GoldDogs
09-27-2008, 07:32 AM
I'm sure Bushco has lent Harper his "how to lie cheat and steal an election" playbook. Everything is on schedule, no need to worry.

Andrew Craig-Bennett
09-27-2008, 08:04 AM
Disraeli's remark about "a row of exhausted volcanoes", when looking at another Liberal Front bench, does come to mind...

bob winter
09-27-2008, 08:16 AM
I think it has more to do with the voters' perception of Dionne and his policies than it has to do with the Bushco playbook. Anyway, US politicians have no monopoly on lieing and cheating to win an election. Look at Trudeau when he defeated Joe Who.

To say I was surprised when Dionne won the Liberal leadership would be an understatement and I think that goes back to the right/left wing split in the party. The Martin and Chretien camps. One thing the Liberals always used to be able to do, unlike the old Progressive Conserative Party was to keep their dirty linen to themselves and focus on their main priority which was to be in power. This is no longer the case, so it seems. The old Progressive Conserative Party used to keep shooting themselves in the foot because some of them actually had principles.

I have no personal knowledge of Mr. Dion, he may be a genius for all I know but he does not come across well in English and I don't think the voters are all that interested in some of his policies such as the Carbon Tax and non-issues such as the Conserative cuts to funding of the arts. Canadians are already pretty heavily taxed and the last thing a lot of voters want is a new tax or spending billions of dollars on funding what a lot perceive to be frills in what are apt to be tough economic times.

If the US economy goes to hell, it is sure to have repercussions in Canada and they will not be good. Hardly the time to have a left wing socialist running the country. I am not a big fan of Harper but I do think he has a reasonable chance of holding the economy together than any of the others.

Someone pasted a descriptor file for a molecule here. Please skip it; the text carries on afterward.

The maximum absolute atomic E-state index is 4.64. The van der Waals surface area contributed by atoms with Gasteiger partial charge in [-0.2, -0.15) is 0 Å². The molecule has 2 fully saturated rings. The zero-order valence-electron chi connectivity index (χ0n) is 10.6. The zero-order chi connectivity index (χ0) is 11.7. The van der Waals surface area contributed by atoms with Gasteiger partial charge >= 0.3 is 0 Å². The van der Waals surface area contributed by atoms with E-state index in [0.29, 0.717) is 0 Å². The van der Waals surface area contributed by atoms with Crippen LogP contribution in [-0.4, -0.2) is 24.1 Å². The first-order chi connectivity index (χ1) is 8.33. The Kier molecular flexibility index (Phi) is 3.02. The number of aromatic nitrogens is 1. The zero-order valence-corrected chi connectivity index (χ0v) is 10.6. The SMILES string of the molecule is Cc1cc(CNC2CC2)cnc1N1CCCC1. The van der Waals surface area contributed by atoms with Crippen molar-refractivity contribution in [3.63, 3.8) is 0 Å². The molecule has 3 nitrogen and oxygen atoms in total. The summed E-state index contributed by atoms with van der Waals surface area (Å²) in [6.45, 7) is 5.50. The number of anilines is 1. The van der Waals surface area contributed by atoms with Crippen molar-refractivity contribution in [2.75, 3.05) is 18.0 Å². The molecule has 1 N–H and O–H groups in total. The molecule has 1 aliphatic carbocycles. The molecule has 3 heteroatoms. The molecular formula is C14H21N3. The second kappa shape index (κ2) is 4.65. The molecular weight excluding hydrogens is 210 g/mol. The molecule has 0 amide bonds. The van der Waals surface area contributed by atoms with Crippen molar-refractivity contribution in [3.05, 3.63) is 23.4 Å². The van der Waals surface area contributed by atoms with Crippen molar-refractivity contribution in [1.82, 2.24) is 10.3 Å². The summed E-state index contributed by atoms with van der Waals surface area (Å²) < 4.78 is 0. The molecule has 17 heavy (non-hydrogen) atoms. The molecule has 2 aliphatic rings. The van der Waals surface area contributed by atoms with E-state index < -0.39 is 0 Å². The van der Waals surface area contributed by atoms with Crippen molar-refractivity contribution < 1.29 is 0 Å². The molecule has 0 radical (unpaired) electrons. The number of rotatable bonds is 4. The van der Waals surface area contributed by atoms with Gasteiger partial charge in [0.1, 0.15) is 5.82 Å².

Does Harper have a "hidden agenda"? I have no idea, but we may be about to find out. He is way too cozy with the US for my liking and I think the danger may be that, in a majority situation, he may move to tie the two countries closer together, if that is possible.

Flying Orca
09-27-2008, 09:01 AM
The problem with the carbon tax is that unless you already know what it is and how it works (and if you're that aware, you're not voting Conservative anyway), you're susceptible to Harper's fearmongering on the subject. Couple this with Dion's charisma-challenged presentation to Anglophone voters and the Liberals are caught between the Conservatives and the burgeoning left, losing voters to both.

The Conservatives have done a good job of hiding their agenda, but some of what's come out is enough to put me off them. Harper's little gaffe on arts funding was ignorant, and even worse, looks to have been a calculated move (may his calculations blow up in his face). His get-tough approach on crime has holes big enough to drive a campaign bus through, with proposals that satisfy the urge for punishment while driving up health and justice costs and ignoring years of research on what actually works.

This election is probably a lost cause; I just hope the Conservatives play badly enough in Quebec that they don't get a majority. As for me, I'll be doing my best to see that the Greens are a serious force next time around.

JimD
09-27-2008, 09:07 AM
I find it almost impossible to warm up to Dion. Our incumbent, Jean Crowder, is NDP and has a very good chance of being reelected. I'll be voting for her again.

http://www.jeancrowder.ca/sites/jeancrowder.ca/files/images/jean_crowder_webphoto_0.jpg

She's no Sarah Palin - thank Gawd.

Harry Miller
09-27-2008, 10:57 AM
Political journalist Alan Christie writing in today's Star has the answer.

" have been watching politicians give speeches since 1960 and the one Dion made in Winnipeg this week was perhaps the worst I have ever seen."

I like Dion (Bob, he's not one of the quintuplets:D) and agree with the "Green Shift" but he's turned me off and I'm probably voting NDP, or maybe Green. At least I live in a riding that won't elect a Conservative.

bob winter
09-27-2008, 11:09 AM
Dion, Dionne. I always seem to keep mixing them up. Whatever, I think he is Cretien's revenge. I wonder how long after the election they will have a leadership convention.

Flying Orca
09-27-2008, 11:14 AM
Same with my riding; the only question is whether the Greens can muster enough votes to oust the incumbent NDP (Pat Martin). I suspect he'll be returning to Ottawa, but at least I can vote Green without worrying too much about the Tories.

Harry Miller
09-27-2008, 11:19 AM
Chretien's revenge.

Spot on!